Tag Archives: Grace Jones

It’s Friday And We Need To Dance!

They came to dance. They came to celebrate. They came to enjoy life. They came to love.

They went to a place where they would feel comfortable. They went to a place where they would feel safe and supported. They went to a place where they could be themselves. They went to a place where they could be as gay as they truly are and wanted to be. They went to a place where they could escape the shitty world outside, with shitty jobs and shitty people with shitty views of those who are different than they are.

It was a Saturday night, and they needed to dance.

Children didn’t stop going to school, African Americans didn’t stop going to church, and we won’t stop going to clubs.

We will mourn. We will cry. We will persevere. We will win.

It’s Friday, and we need to dance. Don’t think you can stop us. Our Pulse is strong.


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It’s LGBT Pride Month And I Need To Dance!

Because there are millions of people who tell us we shouldn’t be who we are because it doesn’t conform to who they think we should be;

Because this “government of the people, by the people and for the people” often isn’t for all the people;

Because “All men are created equal” doesn’t include those in the LGBT populations per many politicians and their constituents;

Because our Pride parades are attended not only by LGBT peoples are their allies, but by “counter protestors” who shout hateful rhetoric through megaphones in the name of religion, as these self-proclaimed Christians have no place better to be on a Sunday morning;

Because LGBT youth represent 7% of the youth population, while LGBT homeless youth make up 40% of the homeless youth population;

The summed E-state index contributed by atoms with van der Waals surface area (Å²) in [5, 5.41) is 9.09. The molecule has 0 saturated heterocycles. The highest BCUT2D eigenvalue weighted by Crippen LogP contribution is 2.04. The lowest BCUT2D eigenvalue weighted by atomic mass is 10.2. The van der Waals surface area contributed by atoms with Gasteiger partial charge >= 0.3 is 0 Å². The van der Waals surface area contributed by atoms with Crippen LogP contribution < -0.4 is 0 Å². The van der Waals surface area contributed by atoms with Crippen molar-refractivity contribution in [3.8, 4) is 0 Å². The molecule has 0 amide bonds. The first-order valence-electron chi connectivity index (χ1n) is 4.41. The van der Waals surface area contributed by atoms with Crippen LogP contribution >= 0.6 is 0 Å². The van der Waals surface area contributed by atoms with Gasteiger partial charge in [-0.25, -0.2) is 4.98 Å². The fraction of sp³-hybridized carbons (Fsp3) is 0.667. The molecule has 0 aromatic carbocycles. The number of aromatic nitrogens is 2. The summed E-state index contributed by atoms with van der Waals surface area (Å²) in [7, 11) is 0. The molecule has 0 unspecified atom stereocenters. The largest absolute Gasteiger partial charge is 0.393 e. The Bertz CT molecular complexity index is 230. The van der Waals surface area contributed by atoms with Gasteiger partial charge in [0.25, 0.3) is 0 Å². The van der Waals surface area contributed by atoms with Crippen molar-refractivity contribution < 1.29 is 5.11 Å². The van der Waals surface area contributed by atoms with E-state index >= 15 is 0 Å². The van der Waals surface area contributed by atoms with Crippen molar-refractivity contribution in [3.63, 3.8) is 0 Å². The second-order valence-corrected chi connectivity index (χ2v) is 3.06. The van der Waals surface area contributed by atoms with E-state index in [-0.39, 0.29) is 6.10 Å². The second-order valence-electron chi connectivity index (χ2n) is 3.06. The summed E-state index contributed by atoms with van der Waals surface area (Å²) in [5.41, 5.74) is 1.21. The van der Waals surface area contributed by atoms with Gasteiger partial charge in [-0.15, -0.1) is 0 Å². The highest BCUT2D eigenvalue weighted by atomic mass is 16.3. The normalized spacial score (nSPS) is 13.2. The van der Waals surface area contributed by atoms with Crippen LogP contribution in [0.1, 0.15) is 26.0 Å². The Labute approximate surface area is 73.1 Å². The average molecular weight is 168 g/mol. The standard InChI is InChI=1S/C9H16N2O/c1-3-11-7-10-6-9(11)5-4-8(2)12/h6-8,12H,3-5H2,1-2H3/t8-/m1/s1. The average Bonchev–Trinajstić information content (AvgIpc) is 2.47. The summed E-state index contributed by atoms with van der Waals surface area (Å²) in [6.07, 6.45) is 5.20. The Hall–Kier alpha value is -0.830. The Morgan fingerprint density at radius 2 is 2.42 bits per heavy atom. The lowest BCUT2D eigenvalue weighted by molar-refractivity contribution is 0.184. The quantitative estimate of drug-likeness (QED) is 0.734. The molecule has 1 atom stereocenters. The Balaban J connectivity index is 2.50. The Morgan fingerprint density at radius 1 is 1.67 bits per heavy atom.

Because LGB and questioning youth are four times more likely to attempt suicide than non-LGB youth;

Because queer youth need to see there are many people like them;

Because if we don’t celebrate who we are, then we tacitly say we are not worthy of celebration and things are fine as they are, neither of which is true;

Because there is strength in numbers;

Because in many parts of the world one is killed for the suspicion of being gay or lesbian;

Because in many parts of the world it is illegal and/or dangerous to show your LGBT pride;

Because nobody should live in fear of expressing their authentic self, including the asshats who attempt to intimidate us from doing so;

Because it is empowering to be able to express one’s sexuality or gender identity in a supportive environment;

Because coming together brings about positive change;

Because while marrying someone of the opposite gender has been legal throughout US history, the right to marry someone of the same gender is coming on just one year;

Because we still have a ways to get to before we reach true equality, and we’ve come too far to stop now;

Because it’s fun!;

Because diversity should be celebrated;

Because pride is respect for yourself and you deserve respect;

Because men in Speedos;

Because despite all of the bull feces, we persevere. That is why

We still need LGBT Pride Month celebrations.

Here is your expanded soundtrack:


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It’s Alison Goldfrapp’s Birthday And I Need To Dance!

Translated literally, the French expression “ooh la la” means “Oh there there.”

Per About.com, “ooh la la” is an interjection that “can indicate surprise, disappointment, commiseration, distress, annoyance… any moderately strong reaction to something that was just said or done. Note that there is no connotation of sexiness or impropriety in French.”

Per UrbanDictionary.com, “ooh la la” is “a universally understood way of saying ‘check out that hot piece of ass.’” I detect a slight connotation of sexiness and impropriety.

Per OxfordDictionaries.com, “ooh la la” is “used to express surprise or excitement” or “to convey a sexual innuendo.”

The music duo Goldfrapp, made up of Alison Goldfrapp and Will Gregory, released a single called “Ooh La La” in 2005. Written by the duo, the song tells of Alison’s lust for someone without a romantic component.

Goldfrapp’s “Ooh La La” became their first top ten pop single in the UK and their third #1 on the US dance chart. It was nominated for a Grammy Award for Best Dance Recording, and Rolling Stone magazine placed it at #10 on their list of the year’s best singles.

Today, Alison Goldfrapp turns 50 years old. Tunes du Jour’s weekly dance party is heavy on her group’s music, kicking off with “Ooh La La.”


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It’s Earth Day And I Need To Dance!